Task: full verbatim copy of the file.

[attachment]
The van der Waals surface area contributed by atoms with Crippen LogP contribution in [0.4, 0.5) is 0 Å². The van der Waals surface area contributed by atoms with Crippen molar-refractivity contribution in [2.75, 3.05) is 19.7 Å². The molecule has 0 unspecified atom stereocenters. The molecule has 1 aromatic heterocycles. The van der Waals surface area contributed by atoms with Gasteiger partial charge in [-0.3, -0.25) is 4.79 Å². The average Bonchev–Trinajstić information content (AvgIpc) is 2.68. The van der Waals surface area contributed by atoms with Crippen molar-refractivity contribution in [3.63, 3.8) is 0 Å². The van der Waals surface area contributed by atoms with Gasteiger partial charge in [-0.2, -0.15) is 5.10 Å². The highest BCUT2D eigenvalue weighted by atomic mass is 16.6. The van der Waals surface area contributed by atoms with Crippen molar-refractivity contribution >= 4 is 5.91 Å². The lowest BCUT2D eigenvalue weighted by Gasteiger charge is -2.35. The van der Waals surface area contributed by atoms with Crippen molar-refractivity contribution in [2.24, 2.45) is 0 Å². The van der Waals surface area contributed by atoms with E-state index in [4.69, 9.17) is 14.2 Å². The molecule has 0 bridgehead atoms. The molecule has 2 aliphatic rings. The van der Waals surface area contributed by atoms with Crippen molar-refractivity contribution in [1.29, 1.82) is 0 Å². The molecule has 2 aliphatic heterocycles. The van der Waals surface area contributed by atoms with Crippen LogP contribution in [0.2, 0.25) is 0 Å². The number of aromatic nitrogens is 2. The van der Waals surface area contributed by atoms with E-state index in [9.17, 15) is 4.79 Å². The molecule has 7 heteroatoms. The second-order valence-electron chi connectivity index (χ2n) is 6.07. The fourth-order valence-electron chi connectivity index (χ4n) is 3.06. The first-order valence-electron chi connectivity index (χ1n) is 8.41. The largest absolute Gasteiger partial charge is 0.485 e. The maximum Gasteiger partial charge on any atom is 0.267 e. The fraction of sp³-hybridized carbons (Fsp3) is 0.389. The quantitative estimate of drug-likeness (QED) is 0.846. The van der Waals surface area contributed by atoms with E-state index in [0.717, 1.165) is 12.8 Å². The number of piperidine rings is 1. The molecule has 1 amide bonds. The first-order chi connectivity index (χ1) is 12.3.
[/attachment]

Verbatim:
The van der Waals surface area contributed by atoms with Crippen LogP contribution in [0.4, 0.5) is 0 Å². The van der Waals surface area contributed by atoms with Crippen molar-refractivity contribution in [2.75, 3.05) is 19.7 Å². The molecule has 0 unspecified atom stereocenters. The molecule has 1 aromatic heterocycles. The van der Waals surface area contributed by atoms with Gasteiger partial charge in [-0.3, -0.25) is 4.79 Å². The average Bonchev–Trinajstić information content (AvgIpc) is 2.68. The van der Waals surface area contributed by atoms with Crippen molar-refractivity contribution in [3.63, 3.8) is 0 Å². The van der Waals surface area contributed by atoms with Gasteiger partial charge in [-0.2, -0.15) is 5.10 Å². The highest BCUT2D eigenvalue weighted by atomic mass is 16.6. The van der Waals surface area contributed by atoms with Crippen molar-refractivity contribution >= 4 is 5.91 Å². The lowest BCUT2D eigenvalue weighted by Gasteiger charge is -2.35. The van der Waals surface area contributed by atoms with Crippen molar-refractivity contribution in [2.24, 2.45) is 0 Å². The van der Waals surface area contributed by atoms with E-state index in [4.69, 9.17) is 14.2 Å². The molecule has 0 bridgehead atoms. The molecule has 2 aliphatic rings. The van der Waals surface area contributed by atoms with Crippen molar-refractivity contribution in [1.29, 1.82) is 0 Å². The molecule has 2 aliphatic heterocycles. The van der Waals surface area contributed by atoms with Crippen LogP contribution in [0.2, 0.25) is 0 Å². The number of aromatic nitrogens is 2. The van der Waals surface area contributed by atoms with E-state index in [9.17, 15) is 4.79 Å². The molecule has 7 heteroatoms. The second-order valence-electron chi connectivity index (χ2n) is 6.07. The fourth-order valence-electron chi connectivity index (χ4n) is 3.06. The first-order valence-electron chi connectivity index (χ1n) is 8.41. The largest absolute Gasteiger partial charge is 0.485 e. The maximum Gasteiger partial charge on any atom is 0.267 e. The fraction of sp³-hybridized carbons (Fsp3) is 0.389. The quantitative estimate of drug-likeness (QED) is 0.846. The van der Waals surface area contributed by atoms with E-state index in [0.717, 1.165) is 12.8 Å². The number of piperidine rings is 1. The molecule has 1 amide bonds. The first-order chi connectivity index (χ1) is 12.3.